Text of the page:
Neo-Nazis turn to web to dodge law

YOUNG neo-Nazi sympathisers have been loading up their MP3 players with poisonous songs and going to work or school tapping their feet to banned lyrics.

A typical lyric is: “With six million down / that’s when the fun begins”.

The barely veiled reference to murdered Jews is a violation of Germany’s anti-hate laws but the far Right has gained access to this and other songs from an internet radio station registered in Chicago – a sign that neo-Nazis who glorify the Third Reich are turning to technology to dodge the law.

German police held raids across the country against a station calling itself Widerstand-Radio – Resistance Radio – and detained 23 people on suspicion of spreading racial hatred and forming a criminal association.

More arrests were expected. “Recently, the extreme Right has been modernising its advertising and mobilisation strategies,” said Jorg Ziercke, head of the Federal Criminal Agency.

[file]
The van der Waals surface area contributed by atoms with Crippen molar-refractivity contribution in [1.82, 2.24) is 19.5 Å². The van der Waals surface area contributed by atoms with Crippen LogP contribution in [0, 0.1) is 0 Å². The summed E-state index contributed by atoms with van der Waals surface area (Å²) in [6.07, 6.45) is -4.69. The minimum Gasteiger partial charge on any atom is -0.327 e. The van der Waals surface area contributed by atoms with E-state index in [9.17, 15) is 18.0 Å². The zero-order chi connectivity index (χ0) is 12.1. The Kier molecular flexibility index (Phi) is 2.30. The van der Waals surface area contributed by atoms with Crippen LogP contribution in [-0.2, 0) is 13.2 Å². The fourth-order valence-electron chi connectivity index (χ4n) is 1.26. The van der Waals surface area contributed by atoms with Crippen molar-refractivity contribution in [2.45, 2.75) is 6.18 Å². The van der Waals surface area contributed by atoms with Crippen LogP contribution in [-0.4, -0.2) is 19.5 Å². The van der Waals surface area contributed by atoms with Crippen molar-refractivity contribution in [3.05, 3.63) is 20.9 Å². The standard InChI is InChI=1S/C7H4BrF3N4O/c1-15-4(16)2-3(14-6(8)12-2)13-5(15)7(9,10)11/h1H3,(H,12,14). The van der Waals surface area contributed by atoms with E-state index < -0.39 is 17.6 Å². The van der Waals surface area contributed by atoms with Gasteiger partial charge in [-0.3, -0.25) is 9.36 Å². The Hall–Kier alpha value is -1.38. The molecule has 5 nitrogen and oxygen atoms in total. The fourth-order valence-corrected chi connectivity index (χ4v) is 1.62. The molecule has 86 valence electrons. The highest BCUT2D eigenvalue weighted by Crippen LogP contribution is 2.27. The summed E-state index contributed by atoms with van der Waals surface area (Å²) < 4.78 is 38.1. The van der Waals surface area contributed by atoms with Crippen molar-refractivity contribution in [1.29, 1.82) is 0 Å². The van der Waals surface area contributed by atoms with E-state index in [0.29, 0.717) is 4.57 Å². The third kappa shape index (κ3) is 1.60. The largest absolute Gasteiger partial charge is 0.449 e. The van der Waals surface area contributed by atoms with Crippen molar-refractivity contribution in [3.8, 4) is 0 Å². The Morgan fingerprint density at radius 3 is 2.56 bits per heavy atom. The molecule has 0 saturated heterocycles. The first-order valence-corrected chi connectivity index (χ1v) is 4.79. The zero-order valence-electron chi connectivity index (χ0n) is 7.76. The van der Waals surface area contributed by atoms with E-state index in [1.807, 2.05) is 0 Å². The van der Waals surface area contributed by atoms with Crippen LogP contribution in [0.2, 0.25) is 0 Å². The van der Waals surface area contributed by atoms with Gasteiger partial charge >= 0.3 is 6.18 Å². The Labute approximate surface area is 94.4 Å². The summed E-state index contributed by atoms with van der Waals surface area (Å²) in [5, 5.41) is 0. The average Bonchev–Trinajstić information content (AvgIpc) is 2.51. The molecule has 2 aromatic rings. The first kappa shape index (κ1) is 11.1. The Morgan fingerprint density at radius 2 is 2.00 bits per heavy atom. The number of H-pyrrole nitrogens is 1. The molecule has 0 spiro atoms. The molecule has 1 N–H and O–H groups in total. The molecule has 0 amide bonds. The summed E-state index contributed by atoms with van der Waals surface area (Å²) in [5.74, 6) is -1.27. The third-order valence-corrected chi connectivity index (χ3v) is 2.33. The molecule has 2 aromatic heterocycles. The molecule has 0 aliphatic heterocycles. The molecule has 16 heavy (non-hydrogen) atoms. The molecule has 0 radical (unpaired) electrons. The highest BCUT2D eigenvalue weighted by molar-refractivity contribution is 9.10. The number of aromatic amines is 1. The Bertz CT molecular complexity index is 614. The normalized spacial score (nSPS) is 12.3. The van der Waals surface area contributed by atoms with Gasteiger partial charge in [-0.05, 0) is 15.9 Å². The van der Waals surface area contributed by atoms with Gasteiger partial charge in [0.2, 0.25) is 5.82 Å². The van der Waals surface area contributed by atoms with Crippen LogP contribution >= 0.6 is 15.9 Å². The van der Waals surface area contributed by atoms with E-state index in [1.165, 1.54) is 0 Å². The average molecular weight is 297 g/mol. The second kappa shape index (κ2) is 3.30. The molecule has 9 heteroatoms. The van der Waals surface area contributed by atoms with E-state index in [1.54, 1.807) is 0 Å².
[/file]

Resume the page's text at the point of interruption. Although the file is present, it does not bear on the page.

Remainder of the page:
“Music aimed at youths and young adults is being used to boost recruitment to the far Right.”

The owner of the Chicago server was given as “Ian Stuart, Nationalstrasse 88, Dortmund”. Ian Stuart was the name of the British singer who fronted the group Skrewdriver and who became a darling of ultra-nationalist skinheads with the album White Power. Nationalstrasse means National Street and does not exist in Dortmund. The number 88 is neo-Nazi code for Heil, Hitler.

Broadcasting racist material does not violate US state laws. Typically, fans are alerted by text message or email about a concert and are then vetted to weed out police informers.

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